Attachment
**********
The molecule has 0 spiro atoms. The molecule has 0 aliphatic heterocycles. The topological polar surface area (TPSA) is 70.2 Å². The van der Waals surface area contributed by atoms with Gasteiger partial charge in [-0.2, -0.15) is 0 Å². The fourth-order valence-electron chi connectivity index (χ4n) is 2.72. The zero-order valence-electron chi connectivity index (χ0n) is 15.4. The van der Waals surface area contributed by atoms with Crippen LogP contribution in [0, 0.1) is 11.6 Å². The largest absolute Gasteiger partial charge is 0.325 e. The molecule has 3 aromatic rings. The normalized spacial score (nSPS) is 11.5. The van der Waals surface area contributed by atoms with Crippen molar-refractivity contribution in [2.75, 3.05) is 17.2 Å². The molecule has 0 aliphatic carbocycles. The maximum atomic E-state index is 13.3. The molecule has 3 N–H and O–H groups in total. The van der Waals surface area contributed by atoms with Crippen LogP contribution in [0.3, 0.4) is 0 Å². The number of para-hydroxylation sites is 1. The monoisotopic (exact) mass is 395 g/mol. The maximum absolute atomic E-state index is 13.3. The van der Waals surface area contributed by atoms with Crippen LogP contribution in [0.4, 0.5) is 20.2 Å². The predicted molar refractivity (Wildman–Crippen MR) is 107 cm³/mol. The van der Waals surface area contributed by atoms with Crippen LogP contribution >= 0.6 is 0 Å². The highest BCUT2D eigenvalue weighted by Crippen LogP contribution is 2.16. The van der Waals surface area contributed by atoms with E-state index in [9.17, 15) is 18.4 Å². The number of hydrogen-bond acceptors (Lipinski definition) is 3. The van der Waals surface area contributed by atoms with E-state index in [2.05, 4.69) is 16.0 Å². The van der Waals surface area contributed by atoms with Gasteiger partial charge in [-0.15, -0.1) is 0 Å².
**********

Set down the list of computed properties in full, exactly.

The molecule has 0 spiro atoms. The molecule has 0 aliphatic heterocycles. The topological polar surface area (TPSA) is 70.2 Å². The van der Waals surface area contributed by atoms with Gasteiger partial charge in [-0.2, -0.15) is 0 Å². The fourth-order valence-electron chi connectivity index (χ4n) is 2.72. The zero-order valence-electron chi connectivity index (χ0n) is 15.4. The van der Waals surface area contributed by atoms with Crippen LogP contribution in [0, 0.1) is 11.6 Å². The largest absolute Gasteiger partial charge is 0.325 e. The molecule has 3 aromatic rings. The normalized spacial score (nSPS) is 11.5. The van der Waals surface area contributed by atoms with Crippen molar-refractivity contribution in [2.75, 3.05) is 17.2 Å². The molecule has 0 aliphatic carbocycles. The maximum atomic E-state index is 13.3. The molecule has 3 N–H and O–H groups in total. The van der Waals surface area contributed by atoms with Crippen LogP contribution in [0.3, 0.4) is 0 Å². The number of para-hydroxylation sites is 1. The monoisotopic (exact) mass is 395 g/mol. The maximum absolute atomic E-state index is 13.3. The van der Waals surface area contributed by atoms with Crippen LogP contribution in [0.4, 0.5) is 20.2 Å². The predicted molar refractivity (Wildman–Crippen MR) is 107 cm³/mol. The van der Waals surface area contributed by atoms with Crippen LogP contribution >= 0.6 is 0 Å². The highest BCUT2D eigenvalue weighted by Crippen LogP contribution is 2.16. The van der Waals surface area contributed by atoms with E-state index in [9.17, 15) is 18.4 Å². The number of hydrogen-bond acceptors (Lipinski definition) is 3. The van der Waals surface area contributed by atoms with E-state index in [2.05, 4.69) is 16.0 Å². The van der Waals surface area contributed by atoms with Gasteiger partial charge in [-0.15, -0.1) is 0 Å².